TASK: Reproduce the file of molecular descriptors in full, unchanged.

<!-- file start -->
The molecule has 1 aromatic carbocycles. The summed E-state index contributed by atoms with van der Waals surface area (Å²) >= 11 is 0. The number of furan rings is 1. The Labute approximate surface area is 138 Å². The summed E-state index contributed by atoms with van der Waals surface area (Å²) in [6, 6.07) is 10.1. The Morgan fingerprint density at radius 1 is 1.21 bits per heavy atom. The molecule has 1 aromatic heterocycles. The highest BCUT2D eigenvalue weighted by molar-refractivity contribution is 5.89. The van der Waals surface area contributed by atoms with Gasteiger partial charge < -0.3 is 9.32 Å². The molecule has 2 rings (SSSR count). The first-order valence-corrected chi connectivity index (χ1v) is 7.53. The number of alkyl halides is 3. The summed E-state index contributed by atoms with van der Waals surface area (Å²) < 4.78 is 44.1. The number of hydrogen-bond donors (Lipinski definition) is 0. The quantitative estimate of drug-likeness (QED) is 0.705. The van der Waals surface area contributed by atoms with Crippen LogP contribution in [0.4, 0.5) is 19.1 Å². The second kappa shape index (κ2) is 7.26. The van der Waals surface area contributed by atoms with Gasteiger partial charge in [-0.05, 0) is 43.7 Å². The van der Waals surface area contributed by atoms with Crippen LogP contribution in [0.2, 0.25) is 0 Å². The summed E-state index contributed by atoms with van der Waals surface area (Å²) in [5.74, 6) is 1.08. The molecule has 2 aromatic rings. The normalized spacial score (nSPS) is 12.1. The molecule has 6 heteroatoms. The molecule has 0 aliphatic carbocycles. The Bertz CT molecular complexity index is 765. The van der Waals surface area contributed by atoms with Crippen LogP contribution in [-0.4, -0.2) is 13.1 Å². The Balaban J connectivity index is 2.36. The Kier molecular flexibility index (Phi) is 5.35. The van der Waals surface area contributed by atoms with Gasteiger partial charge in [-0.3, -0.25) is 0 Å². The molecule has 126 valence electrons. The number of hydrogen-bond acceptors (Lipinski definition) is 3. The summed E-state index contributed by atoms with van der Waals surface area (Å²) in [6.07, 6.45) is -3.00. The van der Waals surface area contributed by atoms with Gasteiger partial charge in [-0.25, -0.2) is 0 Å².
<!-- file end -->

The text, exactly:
The molecule has 1 aromatic carbocycles. The summed E-state index contributed by atoms with van der Waals surface area (Å²) >= 11 is 0. The number of furan rings is 1. The Labute approximate surface area is 138 Å². The summed E-state index contributed by atoms with van der Waals surface area (Å²) in [6, 6.07) is 10.1. The Morgan fingerprint density at radius 1 is 1.21 bits per heavy atom. The molecule has 1 aromatic heterocycles. The highest BCUT2D eigenvalue weighted by molar-refractivity contribution is 5.89. The van der Waals surface area contributed by atoms with Gasteiger partial charge < -0.3 is 9.32 Å². The molecule has 2 rings (SSSR count). The first-order valence-corrected chi connectivity index (χ1v) is 7.53. The number of alkyl halides is 3. The summed E-state index contributed by atoms with van der Waals surface area (Å²) < 4.78 is 44.1. The number of hydrogen-bond donors (Lipinski definition) is 0. The quantitative estimate of drug-likeness (QED) is 0.705. The van der Waals surface area contributed by atoms with Crippen LogP contribution in [0.4, 0.5) is 19.1 Å². The second kappa shape index (κ2) is 7.26. The van der Waals surface area contributed by atoms with Gasteiger partial charge in [-0.05, 0) is 43.7 Å². The van der Waals surface area contributed by atoms with Crippen LogP contribution in [0.2, 0.25) is 0 Å². The summed E-state index contributed by atoms with van der Waals surface area (Å²) in [5.74, 6) is 1.08. The molecule has 2 aromatic rings. The normalized spacial score (nSPS) is 12.1. The molecule has 6 heteroatoms. The molecule has 0 aliphatic carbocycles. The Bertz CT molecular complexity index is 765. The van der Waals surface area contributed by atoms with Crippen LogP contribution in [-0.4, -0.2) is 13.1 Å². The Balaban J connectivity index is 2.36. The Kier molecular flexibility index (Phi) is 5.35. The van der Waals surface area contributed by atoms with Gasteiger partial charge in [-0.3, -0.25) is 0 Å². The molecule has 126 valence electrons. The number of hydrogen-bond acceptors (Lipinski definition) is 3. The summed E-state index contributed by atoms with van der Waals surface area (Å²) in [6.07, 6.45) is -3.00. The van der Waals surface area contributed by atoms with Gasteiger partial charge in [-0.25, -0.2) is 0 Å².